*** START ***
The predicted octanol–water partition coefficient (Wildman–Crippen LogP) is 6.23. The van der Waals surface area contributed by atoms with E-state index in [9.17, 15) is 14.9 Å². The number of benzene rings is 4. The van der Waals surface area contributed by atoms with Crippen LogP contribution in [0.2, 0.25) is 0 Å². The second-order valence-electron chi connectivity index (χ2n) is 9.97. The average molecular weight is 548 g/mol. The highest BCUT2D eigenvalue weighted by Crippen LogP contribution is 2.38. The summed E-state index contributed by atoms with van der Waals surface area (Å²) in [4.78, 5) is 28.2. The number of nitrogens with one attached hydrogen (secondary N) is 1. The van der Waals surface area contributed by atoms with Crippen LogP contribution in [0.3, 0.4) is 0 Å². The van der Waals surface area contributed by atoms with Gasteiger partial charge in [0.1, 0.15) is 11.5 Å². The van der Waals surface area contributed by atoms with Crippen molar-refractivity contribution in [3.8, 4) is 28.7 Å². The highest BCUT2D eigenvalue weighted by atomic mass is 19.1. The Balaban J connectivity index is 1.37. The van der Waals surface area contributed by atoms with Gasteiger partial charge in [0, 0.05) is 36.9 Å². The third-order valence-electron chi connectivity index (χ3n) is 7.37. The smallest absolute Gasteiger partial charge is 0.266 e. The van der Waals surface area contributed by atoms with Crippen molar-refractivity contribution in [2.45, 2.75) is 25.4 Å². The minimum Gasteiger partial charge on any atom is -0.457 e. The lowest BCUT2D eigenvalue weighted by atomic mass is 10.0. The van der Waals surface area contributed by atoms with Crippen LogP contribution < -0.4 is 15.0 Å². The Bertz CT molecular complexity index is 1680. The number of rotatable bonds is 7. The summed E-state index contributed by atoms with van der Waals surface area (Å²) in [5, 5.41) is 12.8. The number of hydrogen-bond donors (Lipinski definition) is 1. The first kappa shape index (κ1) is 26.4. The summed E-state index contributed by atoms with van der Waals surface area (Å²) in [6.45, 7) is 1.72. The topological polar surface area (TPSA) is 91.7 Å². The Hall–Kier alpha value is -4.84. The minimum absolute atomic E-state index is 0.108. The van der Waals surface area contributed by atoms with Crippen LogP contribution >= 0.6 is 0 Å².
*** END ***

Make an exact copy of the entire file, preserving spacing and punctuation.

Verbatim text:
The predicted octanol–water partition coefficient (Wildman–Crippen LogP) is 6.23. The van der Waals surface area contributed by atoms with E-state index in [9.17, 15) is 14.9 Å². The number of benzene rings is 4. The van der Waals surface area contributed by atoms with Crippen LogP contribution in [0.2, 0.25) is 0 Å². The second-order valence-electron chi connectivity index (χ2n) is 9.97. The average molecular weight is 548 g/mol. The highest BCUT2D eigenvalue weighted by Crippen LogP contribution is 2.38. The summed E-state index contributed by atoms with van der Waals surface area (Å²) in [4.78, 5) is 28.2. The number of nitrogens with one attached hydrogen (secondary N) is 1. The van der Waals surface area contributed by atoms with Crippen LogP contribution in [0.3, 0.4) is 0 Å². The van der Waals surface area contributed by atoms with Gasteiger partial charge in [0.1, 0.15) is 11.5 Å². The van der Waals surface area contributed by atoms with Crippen molar-refractivity contribution in [3.8, 4) is 28.7 Å². The highest BCUT2D eigenvalue weighted by atomic mass is 19.1. The Balaban J connectivity index is 1.37. The van der Waals surface area contributed by atoms with Gasteiger partial charge in [0, 0.05) is 36.9 Å². The third-order valence-electron chi connectivity index (χ3n) is 7.37. The smallest absolute Gasteiger partial charge is 0.266 e. The van der Waals surface area contributed by atoms with Crippen molar-refractivity contribution in [2.45, 2.75) is 25.4 Å². The minimum Gasteiger partial charge on any atom is -0.457 e. The lowest BCUT2D eigenvalue weighted by atomic mass is 10.0. The van der Waals surface area contributed by atoms with Crippen LogP contribution < -0.4 is 15.0 Å². The Bertz CT molecular complexity index is 1680. The number of rotatable bonds is 7. The summed E-state index contributed by atoms with van der Waals surface area (Å²) in [5, 5.41) is 12.8. The number of hydrogen-bond donors (Lipinski definition) is 1. The first kappa shape index (κ1) is 26.4. The summed E-state index contributed by atoms with van der Waals surface area (Å²) in [6.45, 7) is 1.72. The topological polar surface area (TPSA) is 91.7 Å². The Hall–Kier alpha value is -4.84. The minimum absolute atomic E-state index is 0.108. The van der Waals surface area contributed by atoms with Crippen LogP contribution >= 0.6 is 0 Å².